The Stone Pony Turns 50: Iconic NJ Music Club Prepares For Anniversary Celebration

A historic concert venue on the oceanfront of Asbury Park known for launching the careers of Bruce Springsteen and Jon Bon Jovi is celebrating its golden anniversary.

The Stone Pony on North Ocean Avenue in Asbury Park, NJ.

The Stone Pony on North Ocean Avenue in Asbury Park, NJ.

Photo Credit: Wikimedia Commons - Acroterion

The Stone Pony said it will kick off its 50th anniversary celebration on Thursday, Feb. 8, a half-century to the day the music club opened on North Ocean Avenue. The kickoff event starts at 7 p.m. and will include a special set by Lee Mrowicki, an original DJ at the venue.

The anniversary celebration will also include a concert by Asbury Park rock band The Parlor Mob on Friday, Feb. 9 at 7 p.m. The kickoff weekend wraps up with a "decades of rock" celebration on Saturday, Feb. 10 at 7 p.m., featuring music from the 70s, 80s, 90s, and 2000s.

Once a popular restaurant called Mrs. Jay's, owners John "Jack" Roig and Robert "Butch" Pielka converted the building into The Stone Pony in 1974. According to the club's website, Roig said he was inspired to name it The Stone Pony after being with a young woman in October 1973 who was wearing a shirt with small horses on it.

The Stone Pony struggled in its first two years until the Blackberry Booze Band started playing regularly there in December 1974. The band included "Southside Johnny" Lyon, an Ocean Grove native considered a pioneer in New Jersey's rock scene, and Steve Van Zandt, a Middletown native who went on to join Bruce Springsteen's E Street Band.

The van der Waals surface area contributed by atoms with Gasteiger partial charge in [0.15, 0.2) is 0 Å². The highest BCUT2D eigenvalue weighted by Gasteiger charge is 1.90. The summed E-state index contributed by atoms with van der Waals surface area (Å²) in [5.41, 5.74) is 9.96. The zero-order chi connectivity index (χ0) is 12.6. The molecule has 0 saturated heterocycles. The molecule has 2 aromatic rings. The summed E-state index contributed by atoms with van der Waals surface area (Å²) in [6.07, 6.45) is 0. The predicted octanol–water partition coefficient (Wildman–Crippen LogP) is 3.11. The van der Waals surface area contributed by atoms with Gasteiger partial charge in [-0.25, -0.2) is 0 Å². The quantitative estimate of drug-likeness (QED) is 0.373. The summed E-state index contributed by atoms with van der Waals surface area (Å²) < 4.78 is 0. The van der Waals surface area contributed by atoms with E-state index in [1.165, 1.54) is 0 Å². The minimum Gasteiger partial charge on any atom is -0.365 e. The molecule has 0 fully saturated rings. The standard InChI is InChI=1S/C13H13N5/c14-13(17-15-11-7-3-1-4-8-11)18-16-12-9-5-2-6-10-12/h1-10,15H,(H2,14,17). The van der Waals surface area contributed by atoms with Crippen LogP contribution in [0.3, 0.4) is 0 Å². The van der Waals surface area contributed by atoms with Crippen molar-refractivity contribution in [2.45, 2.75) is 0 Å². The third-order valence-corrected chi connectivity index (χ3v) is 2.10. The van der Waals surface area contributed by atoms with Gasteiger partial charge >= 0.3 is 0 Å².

Springsteen, who's from nearby Freehold, grew his career from his appearances at The Stone Pony. He has continued to perform there long after reaching international stardom.

The Bruce Springsteen Archives & Center for American Music will host a special 50th-anniversary discussion at 1 p.m. on Saturday, Feb. 10. Roig, musicians, concert promoters, and other important figures in The Stone Pony's history will share stories and memories about the club.

National acts began arriving in Asbury Park to play at The Stone Pony in the late 70s and 80s. Stevie Ray Vaughn, Elvis Costello, The Ramones, and Blondie are just some of the performers who rocked out there.

The concert hall fell into financial trouble in the 90s, closing and reopening several times. Despite the issues, The Stone Pony continued hosting huge acts like Green Day, Oasis, No Doubt, blink-182, and The Black Eyed Peas.

Jersey City restaurant owner Domenic Santana eventually purchased and renovated The Stone Pony in 2000.  While he sold it in 2003, the upgrades cemented the club's musical legacy and historical impact on the Jersey Shore.

Former governor Christie Todd Whitman was at the rededication of the concert venue in May 2000.

"A visit to The Stone Pony has been considered a pilgrimage to rock and roll fans around the world," Whitman said at the reopening ceremony. "It is a place that is important — not just to us, but to the world."

Charity concerts have also been an important part of The Stone Pony's history, starting with the Jersey Artists for Mankind, who raised money to fight hunger in New Jersey. Jon Bon Jovi also held a benefit concert there to support families after the September 11th terrorist attacks.

The Stone Pony's 50th anniversary celebration will also include special performances by Southside Johnny and The Asbury Jukes on Friday, Feb. 16, and Saturday, Feb. 17.

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